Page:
It's easy to sit in our armchair and criticise the call operator for not asking this question or that. But when you are johnny on the spot, not so easy. According to the news article police were dispatched and on scene inside 2 minutes. I'd take that as a win personally. I bet if the situation was in the UK it would take substantially longer than 2 minutes to get police on scene.

To me the call operator sounded calm and professional. Sympathy? Maybe not but then she had a job to do and for all she knew it could have been a sick wind up. Her job was to dispatch the right help which arrived inside of 2 minutes. Job done in my mind.

Snazzynewyear Wed 08-May-13 08:55:24

Fair enough, if they got the police there in 2 mins that's a good response in my book.

I think the reason no-one's said anything about the men who imprisoned them is that it is very obvious. Complete scum who deserve the heaviest punishment possible. I would like to see them in a miserable jail for the rest of their lives. But again, I imagined that would be what most people think about this anyway.

There will certainly be questions about the police's previous visits to the house.

Booyhoo Wed 08-May-13 09:16:47

sinister- point out the vitriol?

and who said compassion? did I? no i haven't said he/she should have shown compassion or sympathy. i've said he/she didn't ask the right questions.

KingRollo Wed 08-May-13 09:27:16

Message withdrawn at poster's request.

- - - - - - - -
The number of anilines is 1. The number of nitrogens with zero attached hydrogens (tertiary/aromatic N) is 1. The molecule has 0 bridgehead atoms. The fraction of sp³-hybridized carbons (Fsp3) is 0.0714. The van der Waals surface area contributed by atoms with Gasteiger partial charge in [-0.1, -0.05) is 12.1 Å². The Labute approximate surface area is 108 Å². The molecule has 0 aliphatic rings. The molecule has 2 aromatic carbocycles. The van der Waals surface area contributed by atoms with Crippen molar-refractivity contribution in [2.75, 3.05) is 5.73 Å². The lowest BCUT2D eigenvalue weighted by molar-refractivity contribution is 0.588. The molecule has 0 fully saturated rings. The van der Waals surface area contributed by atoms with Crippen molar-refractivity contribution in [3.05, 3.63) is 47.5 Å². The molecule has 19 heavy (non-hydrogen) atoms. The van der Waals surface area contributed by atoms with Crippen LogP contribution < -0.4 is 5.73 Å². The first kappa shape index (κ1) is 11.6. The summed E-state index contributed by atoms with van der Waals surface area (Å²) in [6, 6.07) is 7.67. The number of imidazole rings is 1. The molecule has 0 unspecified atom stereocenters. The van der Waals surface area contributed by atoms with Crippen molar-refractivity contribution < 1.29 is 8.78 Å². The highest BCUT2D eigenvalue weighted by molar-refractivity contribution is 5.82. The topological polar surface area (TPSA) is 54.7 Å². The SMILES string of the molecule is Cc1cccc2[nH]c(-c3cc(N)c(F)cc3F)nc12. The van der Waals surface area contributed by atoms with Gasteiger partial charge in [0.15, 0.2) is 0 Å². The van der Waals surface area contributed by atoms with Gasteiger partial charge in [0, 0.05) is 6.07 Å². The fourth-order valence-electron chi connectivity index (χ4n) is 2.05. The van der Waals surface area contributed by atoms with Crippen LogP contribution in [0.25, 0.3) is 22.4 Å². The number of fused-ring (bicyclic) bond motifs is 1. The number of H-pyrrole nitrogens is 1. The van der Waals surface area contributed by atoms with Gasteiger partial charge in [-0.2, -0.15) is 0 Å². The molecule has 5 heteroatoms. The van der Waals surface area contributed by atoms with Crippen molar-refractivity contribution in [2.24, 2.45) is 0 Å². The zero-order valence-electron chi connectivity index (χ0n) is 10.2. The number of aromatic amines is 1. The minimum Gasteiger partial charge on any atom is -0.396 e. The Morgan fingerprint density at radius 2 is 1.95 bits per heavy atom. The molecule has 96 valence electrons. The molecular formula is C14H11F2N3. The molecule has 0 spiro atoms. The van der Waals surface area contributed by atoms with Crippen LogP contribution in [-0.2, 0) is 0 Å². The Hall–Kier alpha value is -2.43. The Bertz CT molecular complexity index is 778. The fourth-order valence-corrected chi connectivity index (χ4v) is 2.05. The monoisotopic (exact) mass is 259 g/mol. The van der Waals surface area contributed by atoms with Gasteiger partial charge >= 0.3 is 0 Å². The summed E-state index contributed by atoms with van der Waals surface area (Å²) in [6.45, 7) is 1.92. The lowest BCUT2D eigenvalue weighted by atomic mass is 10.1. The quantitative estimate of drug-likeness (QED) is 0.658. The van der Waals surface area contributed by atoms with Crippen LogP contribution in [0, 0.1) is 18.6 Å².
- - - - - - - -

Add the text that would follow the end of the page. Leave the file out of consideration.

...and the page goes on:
WinkyWinkola Wed 08-May-13 09:30:19

I reckon there are many many people held like this.

Booyhoo Wed 08-May-13 09:33:07

job done. yes. no-one arguing with that. the police arrived and the girls are safe. job done properly by the operator? well that's yet to be decided.

deepfriedsage Wed 08-May-13 09:49:39

There was also the girl who shredded her skin breaking out through barbed wire. Lots of ladies and girls who escape.

CogitoErgoSometimes Wed 08-May-13 10:07:52

Do any of us live on a street where there is a rough-looking house with blacked-out windows? Would we report it to anyone if there was or would we think it was NOYB...?

Booyhoo Wed 08-May-13 10:15:47

blacked out windows i would (rightly or wrongly) assume drugs tbh. i probably would report it if i thought someone was keeping/growing/dealing drugs on my street. i dont think i'd be the only neighbour that would as it just wouldn't be normal for our street but i guess if you live in an area where drug use is high and houses aren't well maintained then maybe you stop noticing.

my last house was in a horrible council estate and drug raid were regular occurences. lots of houses boarded up but broken into by local kids and trashed. i did stop noticing tbh.

miemohrs Wed 08-May-13 10:36:05

Message withdrawn at poster's request.

niceguy2 Wed 08-May-13 10:37:44

job done properly by the operator? well that's yet to be decided.

Which part of her job was not done properly? Was she rude? No. The only thing I've heard is people saying "She should have asked x. Or said y"

I say judge the operator on the results. It sounds like at first the operator was going to send a unit "..when available" but then changed her mind when it became clearer and police arrived in 2 minutes. From where I looking, it sounds like the operator did their job correctly and promptly.

Like I said, it's easy to sit here now listening to the tape and saying Oh this should have been done or said. Not so easy when you are the one who has to make those split second, life or death decisions.

miemohrs Wed 08-May-13 10:40:10

Message withdrawn at poster's request.